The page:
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Titled "PYD," an acronym for "put you down" -- Bieber is referring to the literal motion (perhaps involving a mattress or couch), not the euphemism for insult or euthanasia -- it's a sexy, R&B slow jam featuring R. Kelly that's about as far from the G-rated chorus of 2010's "Baby" as he can get away with. With seven #MusicMonday tracks released so far (six have hit No. 1 on iTunes in the U.S.), "PYD" will follow the urban-flavored bummer "Bad Day" and the lovelorn "All That Matters," the latter of which, believed to be about ex Selena Gomez, includes the lyric, "What's a king bed without a queen?"

Bieber is hoping -- OK, practically begging -- that you'll notice he's graduated from YouTube phenom and sugary-sweet teen sensation to heavily tattooed bad boy and R&B groovemaster. But taking the leap to musical adulthood can be a tough gap to bridge -- especially when facing a skeptical public. As producer Rodney Jerkins, who has worked with the singer for four years, says: "It's very hard. You have to find that perfect sound that captivates your younger audience and the fans that have grown up with you. He's finding himself musically. It's a natural progression, and his is working smoothly. Now that he's older, he's been in and out of love, been around the world, he's seen different things. He's not forcing it, but he knows what he wants. He has a voice now."

And Bieber is using that voice, telling THR in his first interview in nine months that sometimes you just have to say, "I don't give a f---." Elaborates Bieber: "Not 'I don't give a f---' to just be reckless and do whatever, but 'I don't give a f--- what they say.' … I know who I am and what I'm doing in my life and what I've accomplished and continue to accomplish as a performer, as a writer, as an artist, as a person, as a human being. I'm happy with the man I'm becoming."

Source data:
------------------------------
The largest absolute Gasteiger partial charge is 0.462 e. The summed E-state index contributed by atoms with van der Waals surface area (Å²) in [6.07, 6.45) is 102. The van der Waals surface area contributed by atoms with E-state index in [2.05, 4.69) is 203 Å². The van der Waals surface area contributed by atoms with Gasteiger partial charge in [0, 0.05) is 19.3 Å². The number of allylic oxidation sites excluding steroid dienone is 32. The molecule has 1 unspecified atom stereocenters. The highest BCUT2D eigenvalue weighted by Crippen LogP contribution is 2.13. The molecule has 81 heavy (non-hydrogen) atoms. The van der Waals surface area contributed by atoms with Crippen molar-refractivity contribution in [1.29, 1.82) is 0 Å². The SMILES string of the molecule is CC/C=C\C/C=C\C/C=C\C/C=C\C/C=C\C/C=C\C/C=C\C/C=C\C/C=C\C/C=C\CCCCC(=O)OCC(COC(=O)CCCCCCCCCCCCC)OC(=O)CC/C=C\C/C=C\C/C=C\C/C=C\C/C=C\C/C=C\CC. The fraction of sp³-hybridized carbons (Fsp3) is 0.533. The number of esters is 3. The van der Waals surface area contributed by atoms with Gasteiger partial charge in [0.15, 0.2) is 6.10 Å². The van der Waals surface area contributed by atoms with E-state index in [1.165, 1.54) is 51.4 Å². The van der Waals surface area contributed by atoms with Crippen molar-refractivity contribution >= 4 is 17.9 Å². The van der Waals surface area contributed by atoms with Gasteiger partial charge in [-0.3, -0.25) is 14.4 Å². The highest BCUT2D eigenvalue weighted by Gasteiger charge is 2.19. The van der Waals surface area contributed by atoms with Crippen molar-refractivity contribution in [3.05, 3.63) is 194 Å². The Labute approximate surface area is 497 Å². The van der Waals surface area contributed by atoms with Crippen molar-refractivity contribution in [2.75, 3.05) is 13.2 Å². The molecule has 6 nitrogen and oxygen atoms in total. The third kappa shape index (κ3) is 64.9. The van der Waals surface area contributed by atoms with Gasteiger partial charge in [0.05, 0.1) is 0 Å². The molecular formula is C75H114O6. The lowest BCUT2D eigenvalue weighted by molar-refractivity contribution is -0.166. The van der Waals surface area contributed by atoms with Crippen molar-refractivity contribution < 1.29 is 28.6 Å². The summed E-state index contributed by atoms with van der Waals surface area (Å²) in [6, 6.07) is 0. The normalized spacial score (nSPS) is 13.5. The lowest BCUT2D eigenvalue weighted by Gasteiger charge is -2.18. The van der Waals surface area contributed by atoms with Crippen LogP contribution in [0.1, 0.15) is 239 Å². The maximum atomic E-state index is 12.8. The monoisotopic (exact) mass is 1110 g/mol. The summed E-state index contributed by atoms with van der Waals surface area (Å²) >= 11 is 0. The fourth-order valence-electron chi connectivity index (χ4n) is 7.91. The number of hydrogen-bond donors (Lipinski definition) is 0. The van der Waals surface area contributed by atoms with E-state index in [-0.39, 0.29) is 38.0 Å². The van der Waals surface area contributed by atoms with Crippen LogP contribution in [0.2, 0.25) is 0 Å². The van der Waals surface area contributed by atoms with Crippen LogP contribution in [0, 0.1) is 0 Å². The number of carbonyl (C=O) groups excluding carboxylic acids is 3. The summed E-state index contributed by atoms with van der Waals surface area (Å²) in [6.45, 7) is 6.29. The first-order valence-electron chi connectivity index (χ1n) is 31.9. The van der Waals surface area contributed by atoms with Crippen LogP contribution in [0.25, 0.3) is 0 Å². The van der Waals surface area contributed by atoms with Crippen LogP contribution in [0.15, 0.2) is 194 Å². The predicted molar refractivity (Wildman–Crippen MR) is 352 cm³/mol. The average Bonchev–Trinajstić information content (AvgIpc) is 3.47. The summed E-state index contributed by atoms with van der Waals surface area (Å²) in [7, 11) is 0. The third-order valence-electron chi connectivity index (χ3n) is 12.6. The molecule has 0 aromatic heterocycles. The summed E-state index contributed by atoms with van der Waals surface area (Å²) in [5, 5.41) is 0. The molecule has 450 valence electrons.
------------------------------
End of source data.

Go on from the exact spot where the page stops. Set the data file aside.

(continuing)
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It's clear the singer is on the defensive. And who could blame him? In the days following the Oct. 18 shoot, Bieber-behaving-badly news alerts blast across the Internet. Among his headline-grabbing debauchery: sneaking out of a Brazilian brothel covered in a white sheet (Bieber's rep never officially commented, but a source says Bieber "had no idea" the members-only club offered sex for sale) and illegally tagging a hotel wall Nov. 7. (Of the latter, Antonio Ricardo Nunes, chief of the Rio de Janeiro 15th Police District of Gevea, tells THR, "Justin had authorization granted by the city to tag in two other places where it was allowed, however he freely decided to tag on the walls of the abandoned Hotel Nacional," a crime punishable by up to "one year in jail or a fine.")

"He's the only person in humanity who's grown up the way he has -- with smartphones and cameras on him 24/7," says Braun. "Another kid can go out and have a good night on the town, and no one gives a crap, but Justin is the most Googled person on the planet -- for four years straight!"